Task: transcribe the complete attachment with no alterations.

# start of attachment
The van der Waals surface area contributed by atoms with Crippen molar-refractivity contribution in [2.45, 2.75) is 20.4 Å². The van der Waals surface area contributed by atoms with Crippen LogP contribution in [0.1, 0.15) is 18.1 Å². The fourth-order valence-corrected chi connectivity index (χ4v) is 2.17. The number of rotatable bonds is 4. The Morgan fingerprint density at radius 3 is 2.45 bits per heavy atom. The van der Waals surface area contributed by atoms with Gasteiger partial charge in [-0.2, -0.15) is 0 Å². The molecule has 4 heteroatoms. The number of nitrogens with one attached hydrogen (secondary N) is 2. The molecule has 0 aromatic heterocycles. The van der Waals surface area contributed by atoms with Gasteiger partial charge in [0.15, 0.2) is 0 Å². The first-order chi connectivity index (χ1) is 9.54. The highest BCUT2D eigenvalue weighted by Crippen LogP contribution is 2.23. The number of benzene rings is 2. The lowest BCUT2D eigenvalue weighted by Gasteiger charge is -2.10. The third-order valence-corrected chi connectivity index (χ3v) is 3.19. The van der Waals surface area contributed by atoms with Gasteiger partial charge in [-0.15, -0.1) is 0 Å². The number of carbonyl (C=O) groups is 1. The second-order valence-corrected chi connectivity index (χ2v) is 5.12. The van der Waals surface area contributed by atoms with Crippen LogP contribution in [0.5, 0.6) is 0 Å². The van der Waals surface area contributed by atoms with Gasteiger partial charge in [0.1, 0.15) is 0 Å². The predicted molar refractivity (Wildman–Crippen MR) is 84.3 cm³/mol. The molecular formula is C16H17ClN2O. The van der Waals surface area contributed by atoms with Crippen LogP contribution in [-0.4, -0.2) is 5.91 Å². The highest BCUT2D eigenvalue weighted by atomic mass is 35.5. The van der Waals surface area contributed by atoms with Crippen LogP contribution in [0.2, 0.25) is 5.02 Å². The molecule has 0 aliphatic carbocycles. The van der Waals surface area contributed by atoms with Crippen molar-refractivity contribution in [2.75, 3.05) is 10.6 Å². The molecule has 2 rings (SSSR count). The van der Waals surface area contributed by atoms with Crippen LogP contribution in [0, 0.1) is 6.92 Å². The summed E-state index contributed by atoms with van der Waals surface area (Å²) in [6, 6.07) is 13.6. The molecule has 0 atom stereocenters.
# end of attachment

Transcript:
The van der Waals surface area contributed by atoms with Crippen molar-refractivity contribution in [2.45, 2.75) is 20.4 Å². The van der Waals surface area contributed by atoms with Crippen LogP contribution in [0.1, 0.15) is 18.1 Å². The fourth-order valence-corrected chi connectivity index (χ4v) is 2.17. The number of rotatable bonds is 4. The Morgan fingerprint density at radius 3 is 2.45 bits per heavy atom. The van der Waals surface area contributed by atoms with Gasteiger partial charge in [-0.2, -0.15) is 0 Å². The molecule has 4 heteroatoms. The number of nitrogens with one attached hydrogen (secondary N) is 2. The molecule has 0 aromatic heterocycles. The van der Waals surface area contributed by atoms with Gasteiger partial charge in [0.15, 0.2) is 0 Å². The first-order chi connectivity index (χ1) is 9.54. The highest BCUT2D eigenvalue weighted by Crippen LogP contribution is 2.23. The number of benzene rings is 2. The lowest BCUT2D eigenvalue weighted by Gasteiger charge is -2.10. The third-order valence-corrected chi connectivity index (χ3v) is 3.19. The van der Waals surface area contributed by atoms with Gasteiger partial charge in [-0.15, -0.1) is 0 Å². The number of carbonyl (C=O) groups is 1. The second-order valence-corrected chi connectivity index (χ2v) is 5.12. The van der Waals surface area contributed by atoms with Crippen LogP contribution in [0.5, 0.6) is 0 Å². The van der Waals surface area contributed by atoms with Gasteiger partial charge in [0.1, 0.15) is 0 Å². The predicted molar refractivity (Wildman–Crippen MR) is 84.3 cm³/mol. The molecular formula is C16H17ClN2O. The van der Waals surface area contributed by atoms with Crippen LogP contribution in [-0.4, -0.2) is 5.91 Å². The highest BCUT2D eigenvalue weighted by atomic mass is 35.5. The van der Waals surface area contributed by atoms with Crippen LogP contribution in [0.2, 0.25) is 5.02 Å². The molecule has 0 aliphatic carbocycles. The van der Waals surface area contributed by atoms with Crippen molar-refractivity contribution in [2.75, 3.05) is 10.6 Å². The molecule has 2 rings (SSSR count). The van der Waals surface area contributed by atoms with Crippen LogP contribution in [0, 0.1) is 6.92 Å². The summed E-state index contributed by atoms with van der Waals surface area (Å²) in [6, 6.07) is 13.6. The molecule has 0 atom stereocenters.